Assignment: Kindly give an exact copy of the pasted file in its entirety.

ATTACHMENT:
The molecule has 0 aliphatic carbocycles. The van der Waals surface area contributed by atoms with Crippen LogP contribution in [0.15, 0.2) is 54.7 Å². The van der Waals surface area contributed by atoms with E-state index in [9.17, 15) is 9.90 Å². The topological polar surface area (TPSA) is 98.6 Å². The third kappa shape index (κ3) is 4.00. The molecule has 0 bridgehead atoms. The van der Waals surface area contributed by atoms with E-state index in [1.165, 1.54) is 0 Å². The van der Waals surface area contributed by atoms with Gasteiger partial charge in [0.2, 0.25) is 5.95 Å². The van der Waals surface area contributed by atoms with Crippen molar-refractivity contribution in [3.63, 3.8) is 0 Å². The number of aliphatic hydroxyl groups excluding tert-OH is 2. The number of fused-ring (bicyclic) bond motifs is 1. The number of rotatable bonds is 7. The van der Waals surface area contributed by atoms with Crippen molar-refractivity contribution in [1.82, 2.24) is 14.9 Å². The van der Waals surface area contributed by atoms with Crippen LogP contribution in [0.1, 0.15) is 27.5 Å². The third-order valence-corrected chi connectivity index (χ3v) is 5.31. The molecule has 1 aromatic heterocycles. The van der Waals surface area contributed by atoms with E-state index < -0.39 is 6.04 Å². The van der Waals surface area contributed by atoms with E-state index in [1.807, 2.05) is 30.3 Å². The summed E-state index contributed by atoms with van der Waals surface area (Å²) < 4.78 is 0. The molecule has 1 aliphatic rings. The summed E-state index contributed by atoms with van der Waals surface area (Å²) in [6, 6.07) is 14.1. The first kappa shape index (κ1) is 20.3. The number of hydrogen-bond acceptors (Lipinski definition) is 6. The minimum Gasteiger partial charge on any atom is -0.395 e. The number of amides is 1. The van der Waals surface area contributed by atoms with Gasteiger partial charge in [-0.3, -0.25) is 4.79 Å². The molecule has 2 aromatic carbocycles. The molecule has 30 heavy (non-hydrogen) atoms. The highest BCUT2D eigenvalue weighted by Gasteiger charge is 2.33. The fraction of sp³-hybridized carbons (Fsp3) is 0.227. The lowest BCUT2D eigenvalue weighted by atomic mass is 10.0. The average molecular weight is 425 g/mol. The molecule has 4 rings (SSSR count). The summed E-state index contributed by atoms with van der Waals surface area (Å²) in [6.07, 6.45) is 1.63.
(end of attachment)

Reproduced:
The molecule has 0 aliphatic carbocycles. The van der Waals surface area contributed by atoms with Crippen LogP contribution in [0.15, 0.2) is 54.7 Å². The van der Waals surface area contributed by atoms with E-state index in [9.17, 15) is 9.90 Å². The topological polar surface area (TPSA) is 98.6 Å². The third kappa shape index (κ3) is 4.00. The molecule has 0 bridgehead atoms. The van der Waals surface area contributed by atoms with E-state index in [1.165, 1.54) is 0 Å². The van der Waals surface area contributed by atoms with Gasteiger partial charge in [0.2, 0.25) is 5.95 Å². The van der Waals surface area contributed by atoms with Crippen molar-refractivity contribution in [3.63, 3.8) is 0 Å². The number of aliphatic hydroxyl groups excluding tert-OH is 2. The number of fused-ring (bicyclic) bond motifs is 1. The number of rotatable bonds is 7. The van der Waals surface area contributed by atoms with Crippen molar-refractivity contribution in [1.82, 2.24) is 14.9 Å². The van der Waals surface area contributed by atoms with Crippen LogP contribution in [0.1, 0.15) is 27.5 Å². The third-order valence-corrected chi connectivity index (χ3v) is 5.31. The molecule has 1 aromatic heterocycles. The van der Waals surface area contributed by atoms with E-state index < -0.39 is 6.04 Å². The van der Waals surface area contributed by atoms with E-state index in [1.807, 2.05) is 30.3 Å². The summed E-state index contributed by atoms with van der Waals surface area (Å²) < 4.78 is 0. The molecule has 1 aliphatic rings. The summed E-state index contributed by atoms with van der Waals surface area (Å²) in [6, 6.07) is 14.1. The first kappa shape index (κ1) is 20.3. The number of hydrogen-bond acceptors (Lipinski definition) is 6. The minimum Gasteiger partial charge on any atom is -0.395 e. The number of amides is 1. The van der Waals surface area contributed by atoms with Gasteiger partial charge in [-0.3, -0.25) is 4.79 Å². The molecule has 2 aromatic carbocycles. The molecule has 30 heavy (non-hydrogen) atoms. The highest BCUT2D eigenvalue weighted by Gasteiger charge is 2.33. The fraction of sp³-hybridized carbons (Fsp3) is 0.227. The lowest BCUT2D eigenvalue weighted by atomic mass is 10.0. The average molecular weight is 425 g/mol. The molecule has 4 rings (SSSR count). The summed E-state index contributed by atoms with van der Waals surface area (Å²) in [6.07, 6.45) is 1.63.